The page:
Since society began to industrialize, the interaction between economic growth and inequality has raised challenging questions. In the past few decades, inequality has been rising in almost all parts of the globe. Does economic development inevitably lead to inequality? A study by SEM Assistant Professor Yang Xiyi and her coauthors found that China’s industrial clustering can simultaneously promote economic growth and reduce income inequality. This study, titled “Industrial Clustering, Growth and Inequality in China,” has been recently accepted by Journal of Economic Geography, a leading economics journal.
Post-1970s economic reforms have transformed China from one of the poorest nations in the world into a major power. The emergence of industrial clusters in numerous towns, mostly along China’s coastal areas, is among the most striking developments of those reforms. However, along with China’s record-breaking growth came a rapid increase in inequality. China now has become one of the least equal economies in the world, a status that may threaten the country’s social stability and economic sustainability. How do industrial clusters interact with economic growth and inequality in China?
The researchers first developed a density-based index (DBI) to capture the unique features of Chinese clusters under various institutional restrictions. Based on this index, using panel regressions for the 2,800 Chinese counties from 1998-2007, they found that regions with industrial clusters, particularly entrepreneurial clusters, grow significantly faster than others. More importantly, the presence of entrepreneurial clusters also substantially reduces local urban-rural income inequality, and this outcome is driven by rural residents’ increased incomes.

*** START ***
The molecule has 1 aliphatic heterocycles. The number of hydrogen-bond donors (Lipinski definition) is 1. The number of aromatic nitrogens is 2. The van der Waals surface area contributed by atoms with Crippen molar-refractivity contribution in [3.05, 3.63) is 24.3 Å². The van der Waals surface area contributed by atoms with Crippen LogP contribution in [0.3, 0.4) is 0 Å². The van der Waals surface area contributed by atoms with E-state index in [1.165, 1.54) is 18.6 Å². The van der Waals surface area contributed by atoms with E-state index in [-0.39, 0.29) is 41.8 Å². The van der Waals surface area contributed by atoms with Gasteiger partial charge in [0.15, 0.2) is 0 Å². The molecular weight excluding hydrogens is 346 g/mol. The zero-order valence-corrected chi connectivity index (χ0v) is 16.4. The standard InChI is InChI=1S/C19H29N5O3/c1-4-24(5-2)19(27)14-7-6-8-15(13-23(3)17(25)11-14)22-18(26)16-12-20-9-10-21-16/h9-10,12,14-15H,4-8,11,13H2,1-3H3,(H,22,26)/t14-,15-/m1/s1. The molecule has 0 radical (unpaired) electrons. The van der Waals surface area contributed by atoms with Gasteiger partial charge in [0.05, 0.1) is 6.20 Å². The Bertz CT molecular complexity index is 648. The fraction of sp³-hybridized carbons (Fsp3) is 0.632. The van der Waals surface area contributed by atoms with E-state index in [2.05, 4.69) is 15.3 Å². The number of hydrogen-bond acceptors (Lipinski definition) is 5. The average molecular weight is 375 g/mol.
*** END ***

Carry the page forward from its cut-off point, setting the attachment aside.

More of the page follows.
The mechanism for reduced urban-rural inequality is that because cluster-based production usually decomposes the production of a particular good into many small steps, the technical and capital barriers to entry can be significantly reduced within clusters, and hence rural residents can easily participate in the production and even become entrepreneurs. One thing to be noted is that the reduced entry barrier due to decomposition isn’t only applicable in manufacturing, but also exists in service and even high-tech industries. By decomposing their business process, some big data companies such as Samasource can also outsource manual work to Kenya and India to lift people there out of poverty. Hence related research on production process innovation not only has theoretical value, but also has important policy implications.
Read more at: https://papers.ssrn.com/sol3/papers.cfm?abstract_id=3159741
Figure 1: The income share of the top 10% individuals, 1980-2016
Figure 2： Decomposition and coordination of cashmere production in Puyuan Town